An unexpected glimpse of the Holocaust in North Africa, where thousands of Jews were forced into 100 labor camps while most Arabs looked the other way, others collaborated with persecutors and some saved lives Jews.
An American Jew and director of the Washington Institute for Near East Policy, the author set out to find a story about an Arab who saved a Jew in the hope that such knowledge might help end ignorance and denial of the Holocaust in the Arab world. (Israel’s Yad Vashem memorial lists no Arabs among thousands of non-Jewish “righteous” who rescued Jews.) Satloff recounts four years of investigation in Arab countries where wartime brutality against the Jews was commonplace, in particular Morocco and Algeria (under the Vichy French), Libya (Mussolini’s Fascists) and Tunisia (the Nazis). His engrossing and deeply personal study shows how Europeans brought the Holocaust to the Sahara, stripping Jews of rights and assets and forcing them into labor. As A.J. Liebling wrote, Vichy officials in Algeria needed no Nazi pressure to harass Jews: “the Nazis [came along] belatedly and collaborated with them.” Following leads from testimonies and archives, Satloff visits the scant remains of torture sites, including the abandoned stone buildings of the Tendrara labor camp in Morocco, and talks with individuals who describe several convincing instances of Arab generosity toward Jews, notably in Bir Halima, Tunisia, where Si Ali Sakkat opened his Muslim family farm to 60 escapees from a nearby camp; and in Europe, where present-day Muslim leaders confirmed that the Great Mosque in Paris helped some Jews survive the German occupation. The author avers that these and stories yet to be uncovered will help change the views of Arabs who minimize the Holocaust and Jews who refuse to accept the fact that Jews in Arab lands also suffered persecution.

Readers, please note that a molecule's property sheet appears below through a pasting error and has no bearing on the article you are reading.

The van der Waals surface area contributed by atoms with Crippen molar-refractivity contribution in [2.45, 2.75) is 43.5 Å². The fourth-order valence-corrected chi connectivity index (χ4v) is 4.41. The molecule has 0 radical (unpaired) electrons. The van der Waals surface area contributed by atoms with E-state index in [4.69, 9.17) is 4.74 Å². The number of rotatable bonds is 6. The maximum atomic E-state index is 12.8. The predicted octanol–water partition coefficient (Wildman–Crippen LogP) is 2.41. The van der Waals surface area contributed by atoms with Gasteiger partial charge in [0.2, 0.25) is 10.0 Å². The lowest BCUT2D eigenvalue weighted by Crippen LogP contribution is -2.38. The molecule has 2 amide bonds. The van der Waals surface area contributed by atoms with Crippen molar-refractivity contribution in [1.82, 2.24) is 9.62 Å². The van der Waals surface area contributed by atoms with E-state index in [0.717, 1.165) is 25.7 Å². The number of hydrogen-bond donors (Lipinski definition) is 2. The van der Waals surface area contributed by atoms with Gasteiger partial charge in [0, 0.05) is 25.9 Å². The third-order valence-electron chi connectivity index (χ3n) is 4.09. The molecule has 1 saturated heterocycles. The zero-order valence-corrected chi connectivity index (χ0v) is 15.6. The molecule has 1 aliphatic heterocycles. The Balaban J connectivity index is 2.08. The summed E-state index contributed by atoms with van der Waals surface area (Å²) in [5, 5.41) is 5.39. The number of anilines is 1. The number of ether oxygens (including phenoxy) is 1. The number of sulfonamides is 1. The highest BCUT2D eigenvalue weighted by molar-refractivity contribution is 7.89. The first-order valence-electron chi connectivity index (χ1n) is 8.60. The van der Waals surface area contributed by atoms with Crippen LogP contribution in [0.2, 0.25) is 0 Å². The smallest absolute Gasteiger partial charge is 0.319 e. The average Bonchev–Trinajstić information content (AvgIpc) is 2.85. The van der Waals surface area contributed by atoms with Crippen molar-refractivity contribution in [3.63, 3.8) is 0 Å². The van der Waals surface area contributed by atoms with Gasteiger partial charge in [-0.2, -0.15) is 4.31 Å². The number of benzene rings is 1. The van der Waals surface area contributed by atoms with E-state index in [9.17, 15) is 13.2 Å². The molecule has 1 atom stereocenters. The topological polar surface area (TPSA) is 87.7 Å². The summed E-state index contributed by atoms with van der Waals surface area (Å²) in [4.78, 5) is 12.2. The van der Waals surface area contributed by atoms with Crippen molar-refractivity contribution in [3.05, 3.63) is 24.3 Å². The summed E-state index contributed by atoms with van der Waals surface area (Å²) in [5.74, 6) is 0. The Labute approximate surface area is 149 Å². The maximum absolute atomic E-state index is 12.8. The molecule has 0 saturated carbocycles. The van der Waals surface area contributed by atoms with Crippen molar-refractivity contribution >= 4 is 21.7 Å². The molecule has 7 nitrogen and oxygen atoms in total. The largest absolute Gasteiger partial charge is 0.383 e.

A thoughtful work showing that hatred—and compassion—can flourish anywhere.